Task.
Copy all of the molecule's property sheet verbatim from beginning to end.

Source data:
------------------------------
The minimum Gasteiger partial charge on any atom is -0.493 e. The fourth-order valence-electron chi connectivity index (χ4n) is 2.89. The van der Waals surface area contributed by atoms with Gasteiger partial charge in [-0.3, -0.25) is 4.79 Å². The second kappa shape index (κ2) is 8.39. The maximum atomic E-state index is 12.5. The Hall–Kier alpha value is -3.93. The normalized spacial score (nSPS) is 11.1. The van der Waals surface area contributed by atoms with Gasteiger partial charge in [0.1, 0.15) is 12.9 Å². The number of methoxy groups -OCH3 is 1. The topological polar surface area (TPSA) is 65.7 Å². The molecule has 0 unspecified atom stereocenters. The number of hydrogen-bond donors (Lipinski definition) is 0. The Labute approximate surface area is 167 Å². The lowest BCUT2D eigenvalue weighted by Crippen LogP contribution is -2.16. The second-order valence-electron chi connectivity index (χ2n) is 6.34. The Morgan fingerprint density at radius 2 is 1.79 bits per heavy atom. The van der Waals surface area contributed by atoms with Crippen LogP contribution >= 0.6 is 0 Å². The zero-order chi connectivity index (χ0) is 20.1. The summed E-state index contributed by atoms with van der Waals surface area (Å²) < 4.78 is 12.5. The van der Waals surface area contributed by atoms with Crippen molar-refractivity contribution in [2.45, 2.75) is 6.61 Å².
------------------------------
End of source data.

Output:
The minimum Gasteiger partial charge on any atom is -0.493 e. The fourth-order valence-electron chi connectivity index (χ4n) is 2.89. The van der Waals surface area contributed by atoms with Gasteiger partial charge in [-0.3, -0.25) is 4.79 Å². The second kappa shape index (κ2) is 8.39. The maximum atomic E-state index is 12.5. The Hall–Kier alpha value is -3.93. The normalized spacial score (nSPS) is 11.1. The van der Waals surface area contributed by atoms with Gasteiger partial charge in [0.1, 0.15) is 12.9 Å². The number of methoxy groups -OCH3 is 1. The topological polar surface area (TPSA) is 65.7 Å². The molecule has 0 unspecified atom stereocenters. The number of hydrogen-bond donors (Lipinski definition) is 0. The Labute approximate surface area is 167 Å². The lowest BCUT2D eigenvalue weighted by Crippen LogP contribution is -2.16. The second-order valence-electron chi connectivity index (χ2n) is 6.34. The Morgan fingerprint density at radius 2 is 1.79 bits per heavy atom. The van der Waals surface area contributed by atoms with Crippen LogP contribution >= 0.6 is 0 Å². The zero-order chi connectivity index (χ0) is 20.1. The summed E-state index contributed by atoms with van der Waals surface area (Å²) < 4.78 is 12.5. The van der Waals surface area contributed by atoms with Crippen molar-refractivity contribution in [2.45, 2.75) is 6.61 Å².